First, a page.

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Directional coronary atherectomy at the Toronto and Mount Sinai Hospitals: report of the initial 120 procedures.

https://arctichealth.org/en/permalink/ahliterature223194
Source
Can J Cardiol. 1992 Sep;8(7):702-8
Publication Type
Article
Date
Sep-1992
Author
A G Adelman
E A Cohen
R G Carere
B P Kimball
Author Affiliation
Department of Medicine, Toronto Hospital, Ontario.
Source
Can J Cardiol. 1992 Sep;8(7):702-8
Date
Sep-1992
Language
English
Publication Type
Article
Keywords
Adult
Aged
Atherectomy, Coronary - adverse effects - instrumentation - methods
Canada
Coronary Angiography
Female
Humans
Male
Middle Aged
Treatment Outcome
Abstract
To assess the procedural success and complication rates of the first 120 directional coronary atherectomy cases performed at two Toronto hospitals.
Case series in tertiary referral centres.
One hundred and thirteen patients in whom 120 atherectomy procedures were attempted between July 1990 and April 1992.
Directional coronary atherectomy.
Angiographic success was obtained in 115 of 120 procedures (96%) involving 117 of 123 lesions (95%). Procedural success (angiographic success without death, myocardial infarction or coronary bypass surgery) was obtained in 110 of 120 procedures (92%). Adjunctive balloon angioplasty was required in 20 procedures (17%). There was one death at 36 h in an elderly patient who underwent an emergency procedure while in cardiogenic shock. Periprocedural non-Q wave myocardial infarction occurred in five patients. There were no Q wave myocardial infarctions. Three patients required coronary bypass surgery prior to discharge and vascular complications occurred in five patients.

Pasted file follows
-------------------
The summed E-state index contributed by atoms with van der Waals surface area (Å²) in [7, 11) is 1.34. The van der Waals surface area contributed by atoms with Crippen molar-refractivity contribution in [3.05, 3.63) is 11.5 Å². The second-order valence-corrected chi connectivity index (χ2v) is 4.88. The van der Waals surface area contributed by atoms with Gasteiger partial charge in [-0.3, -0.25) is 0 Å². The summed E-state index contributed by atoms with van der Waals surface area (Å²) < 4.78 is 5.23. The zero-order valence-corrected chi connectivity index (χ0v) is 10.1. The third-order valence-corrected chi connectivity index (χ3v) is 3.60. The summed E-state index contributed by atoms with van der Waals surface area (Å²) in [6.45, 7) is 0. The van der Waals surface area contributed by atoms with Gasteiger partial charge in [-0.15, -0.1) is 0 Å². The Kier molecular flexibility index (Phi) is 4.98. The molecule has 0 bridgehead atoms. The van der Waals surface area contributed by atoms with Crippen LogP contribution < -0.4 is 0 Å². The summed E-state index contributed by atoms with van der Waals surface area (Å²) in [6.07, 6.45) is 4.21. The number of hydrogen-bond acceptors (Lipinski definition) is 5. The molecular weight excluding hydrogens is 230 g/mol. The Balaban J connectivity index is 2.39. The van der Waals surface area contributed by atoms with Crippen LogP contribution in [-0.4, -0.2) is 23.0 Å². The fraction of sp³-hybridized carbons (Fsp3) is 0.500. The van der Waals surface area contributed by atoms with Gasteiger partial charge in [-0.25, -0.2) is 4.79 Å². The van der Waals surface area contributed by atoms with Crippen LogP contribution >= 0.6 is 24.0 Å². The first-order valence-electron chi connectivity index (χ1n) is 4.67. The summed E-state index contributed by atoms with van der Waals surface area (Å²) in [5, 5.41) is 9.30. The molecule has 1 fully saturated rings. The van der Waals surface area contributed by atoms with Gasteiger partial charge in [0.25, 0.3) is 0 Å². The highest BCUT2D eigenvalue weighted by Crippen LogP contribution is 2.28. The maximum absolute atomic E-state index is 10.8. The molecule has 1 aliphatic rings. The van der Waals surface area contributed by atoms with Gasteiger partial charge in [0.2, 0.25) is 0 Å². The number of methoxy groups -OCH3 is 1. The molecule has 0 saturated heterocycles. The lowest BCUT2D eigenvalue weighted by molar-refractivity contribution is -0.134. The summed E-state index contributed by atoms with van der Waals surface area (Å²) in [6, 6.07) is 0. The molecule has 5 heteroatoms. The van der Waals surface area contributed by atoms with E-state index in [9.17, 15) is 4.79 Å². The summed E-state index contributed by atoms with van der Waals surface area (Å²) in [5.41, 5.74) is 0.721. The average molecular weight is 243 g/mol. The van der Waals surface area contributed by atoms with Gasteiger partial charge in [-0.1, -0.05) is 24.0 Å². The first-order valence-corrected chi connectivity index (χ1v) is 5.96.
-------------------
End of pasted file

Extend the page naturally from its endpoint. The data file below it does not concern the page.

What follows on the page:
Directional coronary atherectomy can be performed with procedural success and complication rates comparable to conventional balloon angioplasty. Randomized trials are underway to determine if atherectomy results in a lower restenosis rate.
PubMed ID
1422990 View in PubMed
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